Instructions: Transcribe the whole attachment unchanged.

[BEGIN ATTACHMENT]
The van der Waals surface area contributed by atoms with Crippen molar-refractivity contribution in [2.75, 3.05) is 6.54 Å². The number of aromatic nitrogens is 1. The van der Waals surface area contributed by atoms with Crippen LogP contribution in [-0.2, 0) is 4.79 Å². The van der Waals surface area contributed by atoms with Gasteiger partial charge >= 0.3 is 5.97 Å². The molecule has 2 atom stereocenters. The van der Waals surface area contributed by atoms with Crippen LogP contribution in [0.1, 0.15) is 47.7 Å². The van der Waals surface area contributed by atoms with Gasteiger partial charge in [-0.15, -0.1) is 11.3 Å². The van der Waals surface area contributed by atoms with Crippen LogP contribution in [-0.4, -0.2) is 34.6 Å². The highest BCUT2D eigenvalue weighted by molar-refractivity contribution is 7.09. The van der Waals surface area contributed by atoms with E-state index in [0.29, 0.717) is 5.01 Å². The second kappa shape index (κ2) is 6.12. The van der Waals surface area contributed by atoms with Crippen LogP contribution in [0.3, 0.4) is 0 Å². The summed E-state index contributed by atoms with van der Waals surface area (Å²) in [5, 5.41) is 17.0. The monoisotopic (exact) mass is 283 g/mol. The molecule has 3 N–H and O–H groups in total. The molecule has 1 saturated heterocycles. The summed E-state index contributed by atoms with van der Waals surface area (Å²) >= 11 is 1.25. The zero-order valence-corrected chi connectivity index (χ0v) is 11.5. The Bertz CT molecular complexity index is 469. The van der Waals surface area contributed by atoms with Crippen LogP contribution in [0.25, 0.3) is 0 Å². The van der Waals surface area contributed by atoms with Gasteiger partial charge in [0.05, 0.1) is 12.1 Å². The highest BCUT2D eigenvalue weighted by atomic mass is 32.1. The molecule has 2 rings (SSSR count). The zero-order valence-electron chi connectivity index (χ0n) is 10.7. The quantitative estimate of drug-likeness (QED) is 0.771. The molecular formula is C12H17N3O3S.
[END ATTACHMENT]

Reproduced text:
The van der Waals surface area contributed by atoms with Crippen molar-refractivity contribution in [2.75, 3.05) is 6.54 Å². The number of aromatic nitrogens is 1. The van der Waals surface area contributed by atoms with Crippen LogP contribution in [-0.2, 0) is 4.79 Å². The van der Waals surface area contributed by atoms with Gasteiger partial charge >= 0.3 is 5.97 Å². The molecule has 2 atom stereocenters. The van der Waals surface area contributed by atoms with Crippen LogP contribution in [0.1, 0.15) is 47.7 Å². The van der Waals surface area contributed by atoms with Gasteiger partial charge in [-0.15, -0.1) is 11.3 Å². The van der Waals surface area contributed by atoms with Crippen LogP contribution in [-0.4, -0.2) is 34.6 Å². The highest BCUT2D eigenvalue weighted by molar-refractivity contribution is 7.09. The van der Waals surface area contributed by atoms with E-state index in [0.29, 0.717) is 5.01 Å². The second kappa shape index (κ2) is 6.12. The van der Waals surface area contributed by atoms with Crippen LogP contribution in [0.3, 0.4) is 0 Å². The summed E-state index contributed by atoms with van der Waals surface area (Å²) in [5, 5.41) is 17.0. The monoisotopic (exact) mass is 283 g/mol. The molecule has 3 N–H and O–H groups in total. The molecule has 1 saturated heterocycles. The summed E-state index contributed by atoms with van der Waals surface area (Å²) >= 11 is 1.25. The zero-order valence-corrected chi connectivity index (χ0v) is 11.5. The Bertz CT molecular complexity index is 469. The van der Waals surface area contributed by atoms with Crippen LogP contribution in [0.25, 0.3) is 0 Å². The van der Waals surface area contributed by atoms with Gasteiger partial charge in [0.05, 0.1) is 12.1 Å². The highest BCUT2D eigenvalue weighted by atomic mass is 32.1. The molecule has 2 rings (SSSR count). The zero-order valence-electron chi connectivity index (χ0n) is 10.7. The quantitative estimate of drug-likeness (QED) is 0.771. The molecular formula is C12H17N3O3S.